sumption is to be made in the other examples, when the one figure is juxtaposed and shines forth with the other.
“But in those cases the figure is animate,” he objects; “why are you speaking about an inanimate figure?” I do so because in the case of the figure of the Cross, too, where the object of sight, upon which and around which miracles occur, is inanimate, yet the Icon fashioned after the likeness of Christ, just like the cruciform Icon that is manifested together with it, is wont to work miracles among both animate and inanimate creatures, since it contains in itself both the appearance and the form of its archetype, and is identical to the latter as much in honor and veneration as it is in name; and this is altogether obvious. And although these comments 11 might appear to be a digression, they nonetheless serve to disprove and refute the Iconoclast heresy, which overthrows the mystery of Christ’s œconomy. For, he who removes the image also removes the prototype, since, as any sensible person knows, image and prototype are reciprocal, that is, correlative concepts.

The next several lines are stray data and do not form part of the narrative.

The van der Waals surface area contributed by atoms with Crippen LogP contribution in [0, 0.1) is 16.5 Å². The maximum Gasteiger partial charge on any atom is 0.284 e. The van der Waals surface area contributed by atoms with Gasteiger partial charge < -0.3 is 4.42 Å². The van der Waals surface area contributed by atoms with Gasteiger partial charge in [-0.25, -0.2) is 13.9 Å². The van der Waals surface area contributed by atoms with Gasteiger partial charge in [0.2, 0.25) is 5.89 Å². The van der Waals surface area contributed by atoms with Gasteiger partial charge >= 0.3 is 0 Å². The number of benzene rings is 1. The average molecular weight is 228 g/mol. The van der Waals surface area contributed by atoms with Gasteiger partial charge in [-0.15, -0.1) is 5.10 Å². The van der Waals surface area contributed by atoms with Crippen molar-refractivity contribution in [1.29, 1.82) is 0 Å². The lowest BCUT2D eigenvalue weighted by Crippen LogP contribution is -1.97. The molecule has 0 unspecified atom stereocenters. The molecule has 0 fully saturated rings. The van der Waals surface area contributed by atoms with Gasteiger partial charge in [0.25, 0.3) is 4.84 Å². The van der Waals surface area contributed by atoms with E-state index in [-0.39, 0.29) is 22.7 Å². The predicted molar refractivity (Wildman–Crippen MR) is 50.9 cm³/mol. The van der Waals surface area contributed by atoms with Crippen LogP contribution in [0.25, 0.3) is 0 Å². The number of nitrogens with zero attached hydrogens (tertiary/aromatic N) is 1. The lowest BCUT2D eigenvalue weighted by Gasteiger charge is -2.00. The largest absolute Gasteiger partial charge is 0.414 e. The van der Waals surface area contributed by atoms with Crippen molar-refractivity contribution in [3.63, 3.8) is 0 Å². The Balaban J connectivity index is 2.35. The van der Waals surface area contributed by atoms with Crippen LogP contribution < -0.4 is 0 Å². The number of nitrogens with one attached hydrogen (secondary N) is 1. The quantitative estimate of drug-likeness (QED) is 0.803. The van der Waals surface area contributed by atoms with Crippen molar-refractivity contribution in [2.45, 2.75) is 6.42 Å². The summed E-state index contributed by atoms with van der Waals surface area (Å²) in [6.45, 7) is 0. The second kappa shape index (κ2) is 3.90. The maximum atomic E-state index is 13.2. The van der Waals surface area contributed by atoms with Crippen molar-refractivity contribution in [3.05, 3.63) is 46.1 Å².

We must now return to the Cross and revel, as it were, in the discourse of holy salutation. Cross, currency more valuable than any money; Cross, surest refuge of Christians; Cross, lightest burden of Christ’s Disciples; Cross, sweetest consolation of afflicted souls; Cross, unhindered guide on the path toward Heaven; Cross, length and breadth of the noetic sea monster, 20 more comprehensive in its span; strength and might of the Cross, destruction of every adverse power; form and shape of the Cross, more elegant than all others to behold; radiance and effulgence of the Cross, more splendid than the sun; grace and glory of the Cross, gift more beautiful than all other graces; Cross, peace-bestowing conjoiner of Heaven and earth; name of the Cross, supreme sanctification when uttered by the tongue and heard in the ear. By the Cross death is put to death and Adam is restored to life. In the Cross every Apostle glories; by the Cross is every Martyr crowned and every Saint sanctified. By the Cross we put on Christ and put off the old man. By the Cross we sheep are gathered together and placed in the sheepfold on high. By the Cross we gore our enemies and exalt the horn of salvation; by the Cross we put the passions to flight and choose to live a life that transcends this world. He who carries the Cross on his shoulders becomes an imitator of Christ and is manifestly glorified with Christ. When an Angel sees the Cross, he is adorned; when the Devil sees it, he is put to shame; when the thief found the Cross, he entered into Paradise, exchanging brigandage for the Kingdom.